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Playing Haptic Clips

🔥NOTE: The Studio library for Android is currently in beta and under development. Information on this page is subject to change.

Haptic clips are created with either the Studio desktop app or the Studio web app. A haptic clip contains high-definition, device-agnostic haptic data that the Studio library for Android uses to create an optimal haptic effect on playback devices. The playback of these haptic clips requires only three simple steps:

  1. Load the haptic clip into the LofeltHaptics object with the load() method.
  2. Start playback of the haptic clip with the play() method.
  3. Stop playback of the haptic clip with the stop() method (which is only needed when you wish to stop the haptic clip before it has finished playing).

Checking if device meets haptic requirements

public boolean deviceMeetsMinimumRequirements()

The deviceMeetsMinimumRequirements() method allows you to easily check if the Android device meets the minimum requirements to playback haptics designed with Lofelt Studio. At the moment, the Android minimum requirements are:

It will return true if minimum requirements are met, or false otherwise.

If the device does not the minimum requirements, play() will throw an exception (see below). You can therefore bypass haptic calls in your application if the device doesn’t support the needed haptic abilities.


public void load(byte[] clip)

The load() method allows you to load the contents of a haptic clip into memory before triggering playback with play().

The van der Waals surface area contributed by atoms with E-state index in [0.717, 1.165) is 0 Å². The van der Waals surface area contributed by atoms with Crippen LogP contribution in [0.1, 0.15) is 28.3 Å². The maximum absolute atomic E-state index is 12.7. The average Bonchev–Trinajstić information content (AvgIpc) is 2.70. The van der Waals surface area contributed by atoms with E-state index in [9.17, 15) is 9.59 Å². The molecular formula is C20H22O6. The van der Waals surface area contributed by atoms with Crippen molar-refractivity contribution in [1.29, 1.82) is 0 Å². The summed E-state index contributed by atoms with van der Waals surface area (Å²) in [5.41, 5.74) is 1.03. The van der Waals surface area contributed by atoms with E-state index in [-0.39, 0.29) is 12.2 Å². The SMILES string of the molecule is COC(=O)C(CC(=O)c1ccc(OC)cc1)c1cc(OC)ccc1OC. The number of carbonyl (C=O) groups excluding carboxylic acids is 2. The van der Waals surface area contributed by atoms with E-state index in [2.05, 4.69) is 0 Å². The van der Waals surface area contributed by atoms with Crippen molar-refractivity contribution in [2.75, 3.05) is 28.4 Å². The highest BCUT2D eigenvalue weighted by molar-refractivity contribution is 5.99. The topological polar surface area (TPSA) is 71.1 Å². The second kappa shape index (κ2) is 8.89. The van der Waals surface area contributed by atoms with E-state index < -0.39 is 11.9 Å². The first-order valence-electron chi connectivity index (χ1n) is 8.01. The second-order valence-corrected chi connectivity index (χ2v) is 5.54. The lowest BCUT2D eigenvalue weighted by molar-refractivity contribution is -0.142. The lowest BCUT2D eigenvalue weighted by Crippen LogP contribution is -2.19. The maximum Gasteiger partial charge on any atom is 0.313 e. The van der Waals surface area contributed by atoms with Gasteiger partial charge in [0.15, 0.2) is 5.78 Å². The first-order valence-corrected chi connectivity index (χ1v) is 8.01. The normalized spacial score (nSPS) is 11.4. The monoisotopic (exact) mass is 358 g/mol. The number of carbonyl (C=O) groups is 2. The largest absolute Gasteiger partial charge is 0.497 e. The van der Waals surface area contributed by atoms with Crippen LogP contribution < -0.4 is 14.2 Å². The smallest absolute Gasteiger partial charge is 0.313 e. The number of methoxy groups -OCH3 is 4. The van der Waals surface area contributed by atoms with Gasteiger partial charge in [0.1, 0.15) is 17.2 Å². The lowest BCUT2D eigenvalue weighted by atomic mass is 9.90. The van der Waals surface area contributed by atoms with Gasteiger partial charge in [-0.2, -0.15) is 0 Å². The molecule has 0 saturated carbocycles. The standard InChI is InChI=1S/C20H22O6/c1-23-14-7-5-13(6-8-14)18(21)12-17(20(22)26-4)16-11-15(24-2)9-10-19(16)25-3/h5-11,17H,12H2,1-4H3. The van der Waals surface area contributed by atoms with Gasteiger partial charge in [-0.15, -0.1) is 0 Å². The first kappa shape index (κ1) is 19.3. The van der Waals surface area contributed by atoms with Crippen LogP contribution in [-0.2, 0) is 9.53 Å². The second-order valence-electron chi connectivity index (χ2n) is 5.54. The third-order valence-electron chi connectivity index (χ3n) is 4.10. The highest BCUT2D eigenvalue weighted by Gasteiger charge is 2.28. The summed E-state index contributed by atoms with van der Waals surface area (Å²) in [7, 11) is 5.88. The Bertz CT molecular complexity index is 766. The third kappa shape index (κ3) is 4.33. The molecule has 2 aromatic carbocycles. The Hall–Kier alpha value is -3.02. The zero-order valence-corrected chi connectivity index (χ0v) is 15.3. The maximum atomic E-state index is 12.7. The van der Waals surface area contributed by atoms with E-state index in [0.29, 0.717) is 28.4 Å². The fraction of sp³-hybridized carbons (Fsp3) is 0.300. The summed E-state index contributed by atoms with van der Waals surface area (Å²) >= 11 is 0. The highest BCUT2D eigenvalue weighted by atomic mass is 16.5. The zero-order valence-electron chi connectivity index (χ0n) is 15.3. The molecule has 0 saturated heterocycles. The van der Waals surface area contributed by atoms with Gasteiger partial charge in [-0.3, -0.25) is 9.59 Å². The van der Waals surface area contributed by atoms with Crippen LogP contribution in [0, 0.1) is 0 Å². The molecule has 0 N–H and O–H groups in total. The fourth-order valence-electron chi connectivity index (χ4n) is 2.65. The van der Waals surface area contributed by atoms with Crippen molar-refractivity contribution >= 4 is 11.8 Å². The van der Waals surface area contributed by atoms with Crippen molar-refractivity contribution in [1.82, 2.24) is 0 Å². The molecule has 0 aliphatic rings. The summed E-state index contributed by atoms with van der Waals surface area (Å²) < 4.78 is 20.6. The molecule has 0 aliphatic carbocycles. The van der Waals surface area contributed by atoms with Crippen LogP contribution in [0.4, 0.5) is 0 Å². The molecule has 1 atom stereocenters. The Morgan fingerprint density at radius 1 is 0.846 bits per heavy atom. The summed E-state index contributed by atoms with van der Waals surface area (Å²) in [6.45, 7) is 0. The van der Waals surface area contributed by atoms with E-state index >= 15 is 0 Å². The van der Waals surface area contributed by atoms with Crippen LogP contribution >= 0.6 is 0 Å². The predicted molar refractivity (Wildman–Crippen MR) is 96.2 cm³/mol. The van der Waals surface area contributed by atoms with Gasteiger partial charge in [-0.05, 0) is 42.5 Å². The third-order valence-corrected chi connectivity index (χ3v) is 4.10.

public void play()

The play() method initiates haptic playback of the haptic clip currently loaded into the LofeltHaptics instance.

Playback of the haptic effect always starts from the beginning of the haptic clip and automatically stops when playback reaches the end of the haptic clip. However, you can stop playback of the haptic effect prematurely with the stop() method.

play() will throw a RuntimeException if the device is not capable of advanced haptics.

❗NOTE: Playback of haptic clips with more than ~50 breakpoints might feel “stretched” during playback making clips play longer than designed. However, if your app is CPU load intensive, this might not happen. This is a current limitation of the Android Vibration API and it has been fixed by the Android team for future major platform releases (after API Level 30).


public void stop()

If a LofeltHaptics object is currently playing a haptic clip, the stop() method terminates playback. If a haptic clip is not playing, the stop() method will have no effect.

Using the stop() method leaves the currently loaded haptic clip in memory. A subsequent play() method will play the same haptic clip again starting from the beginning.

Clip duration

public float getClipDuration()

Once a haptic clip has been loaded with load(), it is possible to get its duration in seconds. If no clip is loaded and getClipDuration is called, the returned value will be 0.0.

Code Example

LofeltHaptics haptics = new LofeltHaptics(this);

try {
	// Load haptic clip
	final InputStream stream = getResources().openRawResource(hapticClipResourceId);
	final byte[] hapticClipBytes = IOUtils.toByteArray(stream);

	// Play haptic clip;
} catch (Exception e) {
 	// ...

In this example, the haptic clip is loaded from an Android resource (of course, you can load it in any way you prefer).

Example Project

In the sdk/examples/android folder within the Lofelt Studio download, there is an example project for playing haptic clips on a phone called LofeltHapticsExamplePreAuthored. To run the example, open the project in Android Studio, target your phone, and build. The example provides two buttons that, when pressed and released, will trigger playback of audio files and accompanying haptic clips.

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